Americans’ Support for UN is Falling

Americans’ Support for UN is Falling

A new poll shows that the number of Americans who view the U.N. favorably has fallen from 44% to 37% since November, suggesting that the UN Oil-for-Food Scandal is having a negative effect (via Instapundit). Of course, only 54% of those polled were actually following the story but of those, 62% believe Kofi Annan should resign. These poll results are not exactly surprising, but they do reflect a much lower level of support for the U.N. than was suggested by this Chicago Council on Foreign Relations survey released last year. This survey suggested fairly strong support for the U.N. and international institutions generally coming up with a composite “temperature” support for the U.N. at 63%.

It is hard to gauge the American public’s opinion for anything, much less international institutions which seem rather obscure to many people. One possibility to explain these disparate poll results is that Americans support the idea of the U.N., but are increasingly unhappy with the actual U.N. and its current leadership.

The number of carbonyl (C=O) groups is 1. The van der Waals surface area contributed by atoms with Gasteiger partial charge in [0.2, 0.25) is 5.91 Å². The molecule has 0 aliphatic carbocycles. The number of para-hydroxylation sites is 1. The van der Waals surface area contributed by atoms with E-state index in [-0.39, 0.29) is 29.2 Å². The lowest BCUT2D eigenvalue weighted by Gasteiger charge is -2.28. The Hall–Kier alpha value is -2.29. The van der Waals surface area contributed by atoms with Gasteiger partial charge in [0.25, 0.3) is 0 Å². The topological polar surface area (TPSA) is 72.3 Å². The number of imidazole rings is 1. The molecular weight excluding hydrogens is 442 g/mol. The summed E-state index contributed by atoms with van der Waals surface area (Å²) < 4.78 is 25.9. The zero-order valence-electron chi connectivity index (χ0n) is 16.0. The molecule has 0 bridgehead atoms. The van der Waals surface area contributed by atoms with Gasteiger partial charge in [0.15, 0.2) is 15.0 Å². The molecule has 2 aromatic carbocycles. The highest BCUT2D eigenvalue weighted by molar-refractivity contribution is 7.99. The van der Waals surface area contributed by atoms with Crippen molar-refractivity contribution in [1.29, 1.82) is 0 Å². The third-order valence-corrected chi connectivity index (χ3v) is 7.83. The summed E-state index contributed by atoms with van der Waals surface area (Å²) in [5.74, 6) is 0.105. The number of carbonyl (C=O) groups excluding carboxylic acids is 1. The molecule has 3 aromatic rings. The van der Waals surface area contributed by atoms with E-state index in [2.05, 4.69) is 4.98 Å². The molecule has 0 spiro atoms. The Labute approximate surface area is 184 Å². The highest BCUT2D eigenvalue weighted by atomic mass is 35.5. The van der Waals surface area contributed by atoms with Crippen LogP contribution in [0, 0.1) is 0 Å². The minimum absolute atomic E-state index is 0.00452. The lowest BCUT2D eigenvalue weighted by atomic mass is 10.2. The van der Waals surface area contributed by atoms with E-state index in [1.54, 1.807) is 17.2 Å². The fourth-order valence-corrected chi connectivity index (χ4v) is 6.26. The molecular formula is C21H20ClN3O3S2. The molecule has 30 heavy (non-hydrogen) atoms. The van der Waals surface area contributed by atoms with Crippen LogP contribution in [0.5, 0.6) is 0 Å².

Or it may just be another reflection of the ambivilance Americans have always had of their proper relationship with international institutions. I’ve been reading Margaret MacMillan’s Paris 1919: Six Months that Changed the World, an account of the 1919 Paris Peace Conference, and it is striking to read about Woodrow Wilson’s insistence on establishing a League of Nations, even before coming to terms with Germany, as well as his micro-management of the details of the League’s establishment. Having then pushed everyone else into accepting the League, he went home and found the Senate and the nation unwilling and uninterested.

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